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The backlash is building over the plan to gut net neutrality

Tech companies are vowing not to go down without a fight, as the FCC plans to pull the plug on a 'free' internet.
Image: FCC Commissioner Ajit Pai and FCC Chairman Tom Wheeler testify at a House Appropriations Financial Services and General Government Subcommittee hearing on Capitol Hill in Washington on March 24, 2015.
FCC Commissioner Ajit Pai and FCC Chairman Tom Wheeler testify at a House Appropriations Financial Services and General Government Subcommittee hearing on Capitol Hill in Washington on March 24, 2015.Kevin Lamarque / Reuters

The Republican-helmed Federal Communications Commission is expected to pull the plug on net neutrality rules in three weeks — but tech companies, entrepreneurs and other concerned users are vowing to not go down without a fight.

On one side are internet service providers, who believe rolling back the Obama-era rules will allow them to innovate and offer customers new options at more competitive prices. Tech companies, including Google, Facebook and Apple, have warned that this could set a dangerous precedent, allowing these internet service providers to become gatekeepers of information and entertainment.

Related: The end is near for Obama-era net neutrality rules

Google and Facebook released statements on Tuesday saying they were "disappointed" and expressed concern for the effect that changes could have on consumers.

Engine, a nonprofit group representing more than 1,000 start-ups and investors, released an open letter to FCC Chairman Ajit Pai detailing how they're worried they won't have a fair chance under his proposal.

"Without net neutrality, the incumbents who provide access to the internet would be able to pick winners or losers in the market. They could impede traffic from our services in order to favor their own services or established competitors," the letter said. "Or they could impose new tolls on us, inhibiting consumer choice."

The signatories said they're worried these actions could hinder the ability of new entrepreneurs to start a business and have a global reach — shifting the focus away from the quality of their ventures to whether they have the "capacity to pay tolls to internet access providers."

Evan Greer of Fight for the Future, a digital rights advocacy group, said the group has helped to connect more than 250,000 calls to Congress since Pai announced his intention on Tuesday to nix net neutrality rules.

Fight for the Future is also spearheading a social campaign and is planning protests at Verizon stores nationwide on Dec. 7.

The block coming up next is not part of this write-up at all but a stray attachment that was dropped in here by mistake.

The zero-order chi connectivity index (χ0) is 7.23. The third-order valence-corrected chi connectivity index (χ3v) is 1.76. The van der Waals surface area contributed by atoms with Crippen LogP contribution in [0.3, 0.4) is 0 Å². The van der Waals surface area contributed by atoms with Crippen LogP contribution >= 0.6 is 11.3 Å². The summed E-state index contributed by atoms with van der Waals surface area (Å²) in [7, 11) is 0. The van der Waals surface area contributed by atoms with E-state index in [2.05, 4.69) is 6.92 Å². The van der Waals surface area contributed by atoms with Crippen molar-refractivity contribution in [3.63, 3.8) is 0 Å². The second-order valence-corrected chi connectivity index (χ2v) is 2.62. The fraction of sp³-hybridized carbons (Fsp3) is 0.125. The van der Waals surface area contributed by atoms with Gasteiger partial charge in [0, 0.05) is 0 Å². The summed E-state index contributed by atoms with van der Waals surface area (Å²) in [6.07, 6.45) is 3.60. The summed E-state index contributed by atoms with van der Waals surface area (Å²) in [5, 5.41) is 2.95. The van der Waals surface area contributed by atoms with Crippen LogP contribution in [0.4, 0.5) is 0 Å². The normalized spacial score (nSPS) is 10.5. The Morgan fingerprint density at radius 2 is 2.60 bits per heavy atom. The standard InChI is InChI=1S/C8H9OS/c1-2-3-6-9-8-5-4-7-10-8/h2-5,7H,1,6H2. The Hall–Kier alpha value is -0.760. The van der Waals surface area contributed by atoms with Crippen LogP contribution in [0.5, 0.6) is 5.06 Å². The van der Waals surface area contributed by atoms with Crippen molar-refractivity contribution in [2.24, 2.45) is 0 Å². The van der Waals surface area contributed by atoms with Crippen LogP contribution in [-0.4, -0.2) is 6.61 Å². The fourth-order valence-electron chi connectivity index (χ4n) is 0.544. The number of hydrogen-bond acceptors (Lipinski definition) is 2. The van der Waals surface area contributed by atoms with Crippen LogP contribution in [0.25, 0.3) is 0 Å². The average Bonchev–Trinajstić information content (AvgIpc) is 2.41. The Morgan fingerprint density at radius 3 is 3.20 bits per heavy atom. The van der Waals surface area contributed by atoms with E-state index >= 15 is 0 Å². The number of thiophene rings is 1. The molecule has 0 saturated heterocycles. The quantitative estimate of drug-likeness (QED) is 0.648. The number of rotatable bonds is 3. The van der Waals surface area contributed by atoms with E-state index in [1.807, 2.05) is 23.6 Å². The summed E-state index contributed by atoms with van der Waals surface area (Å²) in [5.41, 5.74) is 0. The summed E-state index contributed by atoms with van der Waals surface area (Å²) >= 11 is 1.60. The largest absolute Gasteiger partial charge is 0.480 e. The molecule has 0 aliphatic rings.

Kathy Grillo, Verizon senior vice president and deputy general counsel, said in a blog post the company was "confident" that the FCC's new framework would protect consumer access to the internet "without forcing them to bear the heavy costs from unnecessary regulation that chases away investment and chills innovation."

But while tech companies and average Joes can sign open letters and call Congress as many times as they want, there may actually be little the public can do to stop the FCC from gutting net neutrality rules. Under Pai's plan, states and localities would have their hands tied if they wanted to create their own net neutrality laws.

Pai released his plan on Wednesday for ending the Obama-era rules in favor of a "light-touch approach" that would give internet service providers free rein to control your online experience.

That means internet service providers will be able to act as toll keepers, prioritizing traffic to their own sites, controlling the speed a certain page loads — a practice known as "throttling" — and even blocking access to certain sites.

The one caveat: They'll have to disclose these practices, either through an easily accessible public website or by informing the FCC.

In addition, it would return the power to the Federal Trade Commission to advocate for consumers against any anticompetitive practices.

The FCC encouraged consumer feedback on how to proceed — and collected a record 22 million responses before the comment period closed at the end of August. But New York Attorney General Eric Schneiderman said his office has spent the past six months investigating hundreds of thousands of those comments, saying many were spam offering antinet neutrality views. Some of the comments used fake names and email addresses, while others borrowed the details of real New Yorkers, which Schneiderman said is akin to identity theft.

The FCC has thus far not responded to any requests to cooperate with Schneiderman's investigation, according to his post.

In a call with reporters on Tuesday and before Schneiderman's letter was posted, senior FCC officials said some of the comments were form letters, entered by the same person multiple times and made with fake email addresses. Consequently, they said they did not take into account the quantity of the comments when making their decision and instead focused on quality.

While the topic of net neutrality is certainly one that can be described as "wonky," it's still something that could affect every person who uses the internet.

Some Twitter users even said net neutrality was likely to come up as fodder in an unusual place: at the Thanksgiving dinner table.

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